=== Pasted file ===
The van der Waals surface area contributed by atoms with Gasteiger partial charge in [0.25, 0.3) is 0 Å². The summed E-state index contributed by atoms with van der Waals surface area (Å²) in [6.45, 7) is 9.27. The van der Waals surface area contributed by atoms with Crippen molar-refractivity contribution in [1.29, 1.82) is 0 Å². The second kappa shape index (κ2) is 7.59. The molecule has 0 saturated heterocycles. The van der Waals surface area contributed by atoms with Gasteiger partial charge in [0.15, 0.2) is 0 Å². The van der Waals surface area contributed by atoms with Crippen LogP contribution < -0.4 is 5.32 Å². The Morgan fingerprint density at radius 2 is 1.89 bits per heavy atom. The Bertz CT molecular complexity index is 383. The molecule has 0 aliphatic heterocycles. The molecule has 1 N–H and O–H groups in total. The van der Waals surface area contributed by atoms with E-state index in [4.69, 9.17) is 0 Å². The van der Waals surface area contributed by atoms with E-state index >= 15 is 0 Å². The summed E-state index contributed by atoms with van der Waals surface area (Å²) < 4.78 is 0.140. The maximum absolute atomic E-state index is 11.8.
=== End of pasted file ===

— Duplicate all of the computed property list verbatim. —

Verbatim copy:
The van der Waals surface area contributed by atoms with Gasteiger partial charge in [0.25, 0.3) is 0 Å². The summed E-state index contributed by atoms with van der Waals surface area (Å²) in [6.45, 7) is 9.27. The van der Waals surface area contributed by atoms with Crippen molar-refractivity contribution in [1.29, 1.82) is 0 Å². The second kappa shape index (κ2) is 7.59. The molecule has 0 saturated heterocycles. The van der Waals surface area contributed by atoms with Gasteiger partial charge in [0.15, 0.2) is 0 Å². The van der Waals surface area contributed by atoms with Crippen LogP contribution < -0.4 is 5.32 Å². The Morgan fingerprint density at radius 2 is 1.89 bits per heavy atom. The Bertz CT molecular complexity index is 383. The molecule has 0 aliphatic heterocycles. The molecule has 1 N–H and O–H groups in total. The van der Waals surface area contributed by atoms with E-state index in [4.69, 9.17) is 0 Å². The van der Waals surface area contributed by atoms with E-state index >= 15 is 0 Å². The summed E-state index contributed by atoms with van der Waals surface area (Å²) < 4.78 is 0.140. The maximum absolute atomic E-state index is 11.8.